Having preplanned answers to common questions like “Tell me about yourself” can help alleviate anxiety over the interview and ensure you convey the characteristics and qualities you want to highlight.

 

4. Practice

 

No matter how much time you spend researching a college and preparing for possible interview questions, there is no substitute for actual practice. When it comes to practicing for an interview, there are several different approaches, but the more realistic you can make it, the better prepared you’ll be.

 

Of course, it’s still helpful to practice your responses to common interview questions aloud in front of the mirror, but what’s even more helpful is to have a friend, parent, or mentor act as the interviewer from start to finish. Having a mock interview in advance can help calm your nerves about the actual interview when the time comes.

 

5. Arrive Early

 

There’s truth in the expression “if you’re not early, you’re late”. To put your best foot forward, it’s a good idea to arrive for your interview with time to spare. In the case of a virtual interview, this means being in a distraction-free place with reliable internet, having your computer fully charged (or, even better, plugged in), being appropriately dressed, and being prepared to put your best foot forward 10 to 15 minutes in advance of your interview.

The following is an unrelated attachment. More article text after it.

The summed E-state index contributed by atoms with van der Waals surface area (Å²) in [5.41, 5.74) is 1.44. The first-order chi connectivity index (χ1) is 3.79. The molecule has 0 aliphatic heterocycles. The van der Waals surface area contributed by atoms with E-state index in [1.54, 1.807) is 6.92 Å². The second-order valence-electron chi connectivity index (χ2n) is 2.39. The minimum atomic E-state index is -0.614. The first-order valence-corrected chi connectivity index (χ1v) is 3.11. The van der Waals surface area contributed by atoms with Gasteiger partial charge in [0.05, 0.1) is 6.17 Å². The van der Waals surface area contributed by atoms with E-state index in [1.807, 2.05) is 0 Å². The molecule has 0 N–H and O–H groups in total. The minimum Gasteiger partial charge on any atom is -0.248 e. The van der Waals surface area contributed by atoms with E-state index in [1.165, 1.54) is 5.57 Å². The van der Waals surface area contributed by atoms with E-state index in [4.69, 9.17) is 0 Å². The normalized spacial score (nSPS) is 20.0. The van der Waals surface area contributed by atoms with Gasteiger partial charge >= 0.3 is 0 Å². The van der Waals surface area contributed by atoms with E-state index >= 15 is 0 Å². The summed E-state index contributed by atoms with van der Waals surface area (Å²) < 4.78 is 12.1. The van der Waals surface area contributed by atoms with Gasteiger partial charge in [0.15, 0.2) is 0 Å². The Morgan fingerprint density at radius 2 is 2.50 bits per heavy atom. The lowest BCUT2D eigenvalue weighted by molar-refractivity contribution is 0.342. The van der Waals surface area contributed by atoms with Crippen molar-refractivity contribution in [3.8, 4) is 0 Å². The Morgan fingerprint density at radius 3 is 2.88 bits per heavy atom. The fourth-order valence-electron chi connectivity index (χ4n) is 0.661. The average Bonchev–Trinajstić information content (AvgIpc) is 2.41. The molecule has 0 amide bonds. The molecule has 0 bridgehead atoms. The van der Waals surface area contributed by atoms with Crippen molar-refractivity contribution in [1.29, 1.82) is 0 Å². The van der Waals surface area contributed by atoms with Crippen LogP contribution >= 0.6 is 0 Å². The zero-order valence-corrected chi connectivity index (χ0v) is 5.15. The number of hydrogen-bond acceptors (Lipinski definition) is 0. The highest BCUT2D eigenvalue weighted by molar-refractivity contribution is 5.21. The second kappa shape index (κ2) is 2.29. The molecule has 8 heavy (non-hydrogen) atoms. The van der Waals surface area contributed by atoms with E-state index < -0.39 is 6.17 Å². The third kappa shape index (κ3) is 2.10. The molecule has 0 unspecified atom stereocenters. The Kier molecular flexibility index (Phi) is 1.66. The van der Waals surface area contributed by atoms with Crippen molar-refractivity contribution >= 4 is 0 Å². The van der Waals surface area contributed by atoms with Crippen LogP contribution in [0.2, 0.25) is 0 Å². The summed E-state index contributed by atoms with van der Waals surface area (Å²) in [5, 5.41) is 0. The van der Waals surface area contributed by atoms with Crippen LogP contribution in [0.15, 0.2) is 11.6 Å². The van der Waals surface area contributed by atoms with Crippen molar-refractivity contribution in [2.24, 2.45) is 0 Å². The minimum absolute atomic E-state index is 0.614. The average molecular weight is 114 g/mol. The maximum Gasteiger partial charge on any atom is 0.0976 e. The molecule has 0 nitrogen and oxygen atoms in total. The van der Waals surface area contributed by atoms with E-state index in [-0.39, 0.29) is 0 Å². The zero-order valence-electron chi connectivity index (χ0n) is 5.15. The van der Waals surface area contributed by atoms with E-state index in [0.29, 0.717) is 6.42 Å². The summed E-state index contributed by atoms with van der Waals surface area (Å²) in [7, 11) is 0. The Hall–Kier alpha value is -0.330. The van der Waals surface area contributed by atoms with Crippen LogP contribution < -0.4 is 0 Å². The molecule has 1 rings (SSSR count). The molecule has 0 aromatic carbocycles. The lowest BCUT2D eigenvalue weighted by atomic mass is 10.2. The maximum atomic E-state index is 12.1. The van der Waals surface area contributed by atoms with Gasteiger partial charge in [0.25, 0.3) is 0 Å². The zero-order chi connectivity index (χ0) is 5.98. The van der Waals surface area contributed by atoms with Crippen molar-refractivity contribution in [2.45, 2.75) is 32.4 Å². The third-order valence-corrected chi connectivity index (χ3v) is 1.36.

Make sure to use the restroom, get a cup of water, and take a few deep breaths to calm your nerves ahead of time. This way you’ll be in the right mindset for your interview and not rushing or stressed about the possibility of being late.

 

6. Be Your (Best) Self

 

Your interviewer wants to get to know you as an individual, so it’s important to relax enough that your personality and voice can shine through. That being said, this isn’t the time to elaborate on your affinity for salacious humor or your tightly held political views, unless either is also evidenced through extracurricular or academic involvement.

 

It’s better to keep to the aspects of yourself that are relevant to your college application. Who are you as a student, a friend, and a member of the community? Be yourself, and be personable, but don’t let your guard down so much that you may offend or deter your interviewer.

 

7. Dress Up, But Comfortably

 

Lots of students want to know what to wear on the day of the college interview. This depends on a few factors, such as the setting of your interview and the stipulations of the college, if any are given. For example, the MIT interviews are specifically casual and students are encouraged to wear attire appropriate to the setting, which is usually a coffee shop or library.

 

Business casual is a good guideline for how to dress for a college interview—that is a blend of traditional business attire and casual clothing. You want to look polished but comfortable and avoid anything that your interviewer will find distracting or inappropriate, such as jeans, shorts, and too-short dresses and skirts. When in doubt, it’s better to err on the side of too formal, rather than too casual.